Strain’s social media activity also demonstrates his opinion that structural racism isn’t real, and that our schools are hotbeds of activism.
This post from the fringe right wing Moms for Liberty Mecklenburg Facebook group shows Strain feels the deaths of Trayvon Martin and George Floyd had nothing to do with systemic racism:
It also appears to show Strain’s view that Social Emotional Learning (SEL), the part of the school day where students learn how to interact with each other in positive, healthy ways and develop the skills they need to be successful in school and beyond, is just a way of sneaking Critical Race Theory past the public.
3. Opposition to free expression/educator voice
In the year or so before Sean Strain was elected I had been working with board members and CMS staff to advocate for a statement in support of district employees’ rights to speak out about matters of workplace concern.
The statement that was eventually developed read, in part “The Board welcomes employee input and celebrates every CMS employee’s right to respectfully share their views and ideas. The Board will act to ensure that employees feel free to express their views without fear of retribution.”
Shortly after Strain was elected I reached out to him to congratulate him and give him a heads up about the statement which would eventually be read from the dais in February 2018. This was our exchange:
Strain’s response was cordial enough, but what stood out most to me was his remark that CMS needed “guidelines for how to most effectively, and appropriately, speak out.” To me that indicated he felt there needed to be external controls over how educators express their personal views.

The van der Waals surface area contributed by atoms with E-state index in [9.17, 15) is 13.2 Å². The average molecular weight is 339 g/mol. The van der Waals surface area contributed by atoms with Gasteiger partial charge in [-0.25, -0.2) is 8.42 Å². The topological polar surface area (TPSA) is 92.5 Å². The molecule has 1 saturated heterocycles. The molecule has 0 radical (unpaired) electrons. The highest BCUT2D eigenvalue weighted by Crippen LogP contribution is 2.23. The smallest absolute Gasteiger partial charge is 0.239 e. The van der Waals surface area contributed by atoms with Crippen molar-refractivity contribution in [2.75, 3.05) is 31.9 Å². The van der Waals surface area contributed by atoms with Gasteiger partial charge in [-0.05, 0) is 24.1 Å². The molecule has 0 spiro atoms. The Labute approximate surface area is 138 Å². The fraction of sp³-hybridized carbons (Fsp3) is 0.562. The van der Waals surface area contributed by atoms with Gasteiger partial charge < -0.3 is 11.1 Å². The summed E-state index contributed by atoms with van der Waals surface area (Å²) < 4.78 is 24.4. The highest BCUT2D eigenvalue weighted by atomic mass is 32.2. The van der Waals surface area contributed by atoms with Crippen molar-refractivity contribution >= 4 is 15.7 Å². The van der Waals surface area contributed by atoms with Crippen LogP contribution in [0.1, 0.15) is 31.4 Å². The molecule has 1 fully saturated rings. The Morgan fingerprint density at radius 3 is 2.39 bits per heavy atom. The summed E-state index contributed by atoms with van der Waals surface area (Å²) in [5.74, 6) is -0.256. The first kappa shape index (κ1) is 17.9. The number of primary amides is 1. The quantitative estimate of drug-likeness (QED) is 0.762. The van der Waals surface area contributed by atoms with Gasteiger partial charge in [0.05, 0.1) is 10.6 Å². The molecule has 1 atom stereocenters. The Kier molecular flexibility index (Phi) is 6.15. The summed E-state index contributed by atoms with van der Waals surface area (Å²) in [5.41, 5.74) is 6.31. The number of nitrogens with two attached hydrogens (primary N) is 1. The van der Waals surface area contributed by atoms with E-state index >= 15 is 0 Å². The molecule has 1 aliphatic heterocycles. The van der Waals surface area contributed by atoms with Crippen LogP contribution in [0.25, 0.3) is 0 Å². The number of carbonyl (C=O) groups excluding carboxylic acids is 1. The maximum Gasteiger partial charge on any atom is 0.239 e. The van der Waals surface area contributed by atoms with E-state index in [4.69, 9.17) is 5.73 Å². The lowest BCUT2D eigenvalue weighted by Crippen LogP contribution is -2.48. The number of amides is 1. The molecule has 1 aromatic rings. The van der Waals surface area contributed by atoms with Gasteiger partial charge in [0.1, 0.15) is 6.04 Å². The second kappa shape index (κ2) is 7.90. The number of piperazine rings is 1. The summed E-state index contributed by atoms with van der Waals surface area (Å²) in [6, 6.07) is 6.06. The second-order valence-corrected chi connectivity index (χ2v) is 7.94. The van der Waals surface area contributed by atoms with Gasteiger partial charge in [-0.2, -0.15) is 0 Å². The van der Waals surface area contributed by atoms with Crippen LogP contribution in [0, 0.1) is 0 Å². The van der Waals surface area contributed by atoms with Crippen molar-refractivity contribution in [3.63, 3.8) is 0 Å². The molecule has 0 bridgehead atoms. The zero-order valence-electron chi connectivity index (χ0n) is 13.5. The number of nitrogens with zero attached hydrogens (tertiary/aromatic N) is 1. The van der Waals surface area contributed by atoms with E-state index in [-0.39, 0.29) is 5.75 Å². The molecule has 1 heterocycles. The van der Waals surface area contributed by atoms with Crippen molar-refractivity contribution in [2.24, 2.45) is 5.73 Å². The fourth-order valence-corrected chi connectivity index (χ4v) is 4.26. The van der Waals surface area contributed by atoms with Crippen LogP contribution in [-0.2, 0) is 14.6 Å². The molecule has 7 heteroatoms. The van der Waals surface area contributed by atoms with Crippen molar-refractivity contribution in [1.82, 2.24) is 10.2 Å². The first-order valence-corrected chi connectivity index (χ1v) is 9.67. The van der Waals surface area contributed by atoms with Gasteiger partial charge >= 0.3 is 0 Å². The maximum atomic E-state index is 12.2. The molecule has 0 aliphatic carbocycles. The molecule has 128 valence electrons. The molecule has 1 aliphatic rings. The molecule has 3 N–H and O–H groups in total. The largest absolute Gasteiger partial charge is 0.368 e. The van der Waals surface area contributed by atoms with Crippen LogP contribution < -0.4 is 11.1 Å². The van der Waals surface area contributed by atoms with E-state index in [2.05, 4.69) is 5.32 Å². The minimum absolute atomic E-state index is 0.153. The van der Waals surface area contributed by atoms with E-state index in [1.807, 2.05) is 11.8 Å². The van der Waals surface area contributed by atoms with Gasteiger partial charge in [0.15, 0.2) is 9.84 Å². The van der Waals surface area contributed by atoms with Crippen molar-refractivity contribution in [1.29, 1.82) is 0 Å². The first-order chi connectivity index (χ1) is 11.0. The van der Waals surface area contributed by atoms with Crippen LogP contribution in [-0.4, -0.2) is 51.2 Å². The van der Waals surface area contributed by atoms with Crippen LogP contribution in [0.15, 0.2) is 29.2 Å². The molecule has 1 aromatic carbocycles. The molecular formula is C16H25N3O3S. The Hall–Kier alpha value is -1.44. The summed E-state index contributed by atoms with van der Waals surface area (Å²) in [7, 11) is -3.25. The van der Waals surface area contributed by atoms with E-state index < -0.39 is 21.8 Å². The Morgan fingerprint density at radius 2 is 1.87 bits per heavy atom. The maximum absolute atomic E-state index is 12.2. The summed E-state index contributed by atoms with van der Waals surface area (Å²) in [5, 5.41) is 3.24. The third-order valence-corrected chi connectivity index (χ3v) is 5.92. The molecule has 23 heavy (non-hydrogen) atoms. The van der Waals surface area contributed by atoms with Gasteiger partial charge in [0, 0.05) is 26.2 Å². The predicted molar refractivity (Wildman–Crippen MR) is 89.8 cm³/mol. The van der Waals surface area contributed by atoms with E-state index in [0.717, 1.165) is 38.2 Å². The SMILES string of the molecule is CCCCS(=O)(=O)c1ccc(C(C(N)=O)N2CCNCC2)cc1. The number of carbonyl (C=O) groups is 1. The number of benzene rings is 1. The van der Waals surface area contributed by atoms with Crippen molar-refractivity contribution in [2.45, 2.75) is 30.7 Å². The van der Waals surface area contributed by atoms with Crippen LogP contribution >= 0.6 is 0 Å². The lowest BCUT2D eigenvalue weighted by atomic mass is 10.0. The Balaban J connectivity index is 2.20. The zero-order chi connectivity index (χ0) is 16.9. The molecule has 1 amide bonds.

In the years since he took his seat on the board I have experienced Strain’s disdain for educators’ free expression on multiple occasions, much of it after the COVID-19 pandemic started.
From the very beginning of the pandemic I have been an outspoken advocate for prioritizing student and staff health and safety. In the summer of 2020 I published a blog post which quoted the CDC Director’s guidelines for determining whether schools should move to virtual learning. The post was written outside work hours (during summer break) and posted on my personal website.
Shortly afterwards, Strain sent this email to Superintendent Earnest Winston and Deputy Superintendent Matthew Hayes:
Board Chair Elyse Dashew’s excellent reply to Strain’s effort to get the superintendent to silence me noted “several occasions” where Strain had previously “attempted to apply pressure to censor [my] writing.”
Around that same time, Strain was using his CMS email to convince parents that I was personally responsible for school buildings remaining closed.
This vibe continued throughout the fall and winter of school year 2020-21, culminating with social media calls for me to be followed in public and a man showing up with a bullhorn and sign outside my house and frightening my wife and young child while I wasn’t home.
Our community deserves to have a school board that has healthy, respectful working relationships among elected members and with executive school district staff. Racial equity has to be valued by each board member as they are representing families in a very diverse district. And we also need board members who respect the first-hand insight professional educators bring to conversations about public education in Mecklenburg County.
For those reasons and more, Sean Strain needs to be replaced on the Board of Education.
Summer Nunn is running to replace Mr. Strain in District 6 and has earned the endorsement of the Charlotte Mecklenburg Association of Educators. You can read Summer’s Charlotte Observer candidate profile here and find more information about her campaign on her website here.
Early voting begins Thursday, October 20, and runs through November 5. You can find a list of early voting locations in Mecklenburg County below: